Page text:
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Brecon Jazz Calls in the Receivers

Thursday, December 18, 2008

It was with a heavy heart that I heard that the Brecon International Festival of Jazz Limited had called in the receivers

It was with a heavy heart that I heard that the Brecon International Festival of Jazz Limited had called in the receivers. Vaughan Jones, Insolvency Practitioner of BN Jackson Norton is to assist in the winding up of the affairs of the company. 

It is particularly ironic that this should happen at the end of a year in which the Festival celebrated it’s Silver Jubilee. In my coverage of the Festival’s Stroller Programme for this site I felt that the line up was stronger than for a number of years and that the 2008 Festival was a great artistic success.

Financially however things proved to be very different. Some of the worst weather in the Festival’s history reduced attendances drastically and had a knock on effect with regards to stall fees and merchandising.

John Payne, the chairman of the Festival Board also cited rising staff and administration costs plus escalating fees for street cleaning, security and policing. 

As councils and police forces become increasingly desperate for money in these troubled times they are then correspondingly keen to pass on the costs to event organisers and the paying public. Police costs alone were 36% up on last year-to control reduced crowd figures. These attitudes have enormous potential implications for the cultural life of the country as a whole. It won’t just be jazz that’s effected.

In a year in which the festival was dogged by bad luck the late withdrawal of the Castle Hotel as a venue led to unplanned marquee and site costs. The tragic death of pianist Esbjorn Svensson just two months before the festival resulted in the loss of a headlining act and an attendant loss of revenue.

Rumours had been rife for a couple of months that the Festival was having problems clearing the debts accrued during the summer. Today’s announcement therefore did not come as total surprise but it is still hard for jazz fans to take in what has happened.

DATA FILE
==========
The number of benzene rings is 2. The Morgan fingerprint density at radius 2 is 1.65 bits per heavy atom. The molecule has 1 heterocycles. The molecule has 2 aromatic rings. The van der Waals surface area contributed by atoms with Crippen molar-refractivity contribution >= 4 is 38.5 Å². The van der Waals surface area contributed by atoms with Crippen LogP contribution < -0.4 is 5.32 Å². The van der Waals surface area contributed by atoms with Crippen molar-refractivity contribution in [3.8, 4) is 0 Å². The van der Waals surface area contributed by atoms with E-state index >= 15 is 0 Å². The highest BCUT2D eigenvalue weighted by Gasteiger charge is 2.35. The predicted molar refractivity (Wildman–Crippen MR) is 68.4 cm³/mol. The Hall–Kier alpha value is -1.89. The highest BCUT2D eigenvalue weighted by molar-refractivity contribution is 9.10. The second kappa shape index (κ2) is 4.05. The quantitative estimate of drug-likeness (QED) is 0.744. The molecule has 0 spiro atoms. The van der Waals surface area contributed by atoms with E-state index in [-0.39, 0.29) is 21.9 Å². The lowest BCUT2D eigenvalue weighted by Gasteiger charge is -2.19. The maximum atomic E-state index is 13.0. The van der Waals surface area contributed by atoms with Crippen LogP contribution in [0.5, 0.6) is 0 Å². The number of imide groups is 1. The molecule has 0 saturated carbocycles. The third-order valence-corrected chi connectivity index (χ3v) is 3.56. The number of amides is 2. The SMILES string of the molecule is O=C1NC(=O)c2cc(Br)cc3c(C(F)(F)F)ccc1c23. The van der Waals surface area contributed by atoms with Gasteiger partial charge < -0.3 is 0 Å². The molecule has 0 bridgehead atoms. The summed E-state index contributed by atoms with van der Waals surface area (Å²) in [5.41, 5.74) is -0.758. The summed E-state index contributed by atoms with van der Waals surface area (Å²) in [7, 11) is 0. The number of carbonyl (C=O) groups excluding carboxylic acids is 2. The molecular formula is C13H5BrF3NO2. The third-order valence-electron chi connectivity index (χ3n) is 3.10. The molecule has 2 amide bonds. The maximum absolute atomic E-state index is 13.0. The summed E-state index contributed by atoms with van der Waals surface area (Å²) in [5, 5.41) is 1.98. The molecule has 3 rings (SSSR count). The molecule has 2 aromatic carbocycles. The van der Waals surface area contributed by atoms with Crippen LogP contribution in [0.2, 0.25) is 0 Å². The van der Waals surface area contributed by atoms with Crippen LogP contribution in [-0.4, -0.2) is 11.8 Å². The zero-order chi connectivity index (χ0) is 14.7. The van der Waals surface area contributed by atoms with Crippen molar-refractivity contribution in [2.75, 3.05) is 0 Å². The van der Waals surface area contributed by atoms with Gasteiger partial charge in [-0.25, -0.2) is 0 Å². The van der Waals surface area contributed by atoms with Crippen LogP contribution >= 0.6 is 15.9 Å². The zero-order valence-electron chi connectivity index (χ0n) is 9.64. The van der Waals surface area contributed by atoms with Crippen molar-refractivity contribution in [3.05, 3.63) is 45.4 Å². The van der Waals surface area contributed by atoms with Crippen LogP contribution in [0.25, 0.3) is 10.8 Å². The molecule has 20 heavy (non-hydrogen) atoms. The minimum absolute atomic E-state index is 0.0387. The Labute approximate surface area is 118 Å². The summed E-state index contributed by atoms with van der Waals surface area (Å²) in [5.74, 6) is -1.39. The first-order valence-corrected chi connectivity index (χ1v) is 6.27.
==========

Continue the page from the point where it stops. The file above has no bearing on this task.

Although I covered the 2007 and 2008 festivals as a journalist I had been to nearly every previous festival as a fan. I think I went 21years out of 25 in total and, if as seems likely, there is no event in 2009 it will leave a big hole in my life, musical and otherwise. Minor quibbles aside I’ve seen some fantastic music at Brecon over the years, met some great people and generally had a wonderful time. Brecon had a magic of it’s own in the way that the festival took over the whole town, especially in it’s early years. It was something unique that can never be replaced. I’ll miss it terribly.

The loss of the Festival will also be a tremendous blow to the local economy, it was estimated that the Festival brought £4m into the area this year.

The musicians on the burgeoning South Wales jazz scene will also feel the loss of the Festival very keenly. Brecon gave them the chance to play to large and appreciative audiences and to expand their fan base outside their immediate local area. The likes of the Root Doctors and the Heavy Quartet were Brecon institutions and musicians such as Dave Stapleton, Paula Gardiner, Gareth Roberts and the Jones O’ Connor Group will also be effected.

With the smaller, but still excellent Jazz In The Park Event in Pontypool being abandoned due to flooding this year I suspect that we may have to face the prospect of the South Wales jazz festival scene being completely decimated in 2009. Let’s hope it doesn’t come to that.

However with the Arts Council of Wales and the Welsh Assembly both declaring themselves unable to assist Brecon I fear the worst, especially as First Minister Rhodri Morgan is supposed to be a jazz fan.

Debate will no doubt rage as to who is to blame for what has happened but the real losers will be the musicians, local traders and us the fans. I can’t imagine life without the annual pilgrimage to Brecon each August through some of the most beautiful scenery in the country.

I have some great memories and anecdotes from Brecon but this sombre moment is perhaps not the best time to recount them. Maybe we’ll have an occasional ?Brecon Moments? feature next year. If any of you reading this have memories of your own please contact us and share them with us.

Ian Mann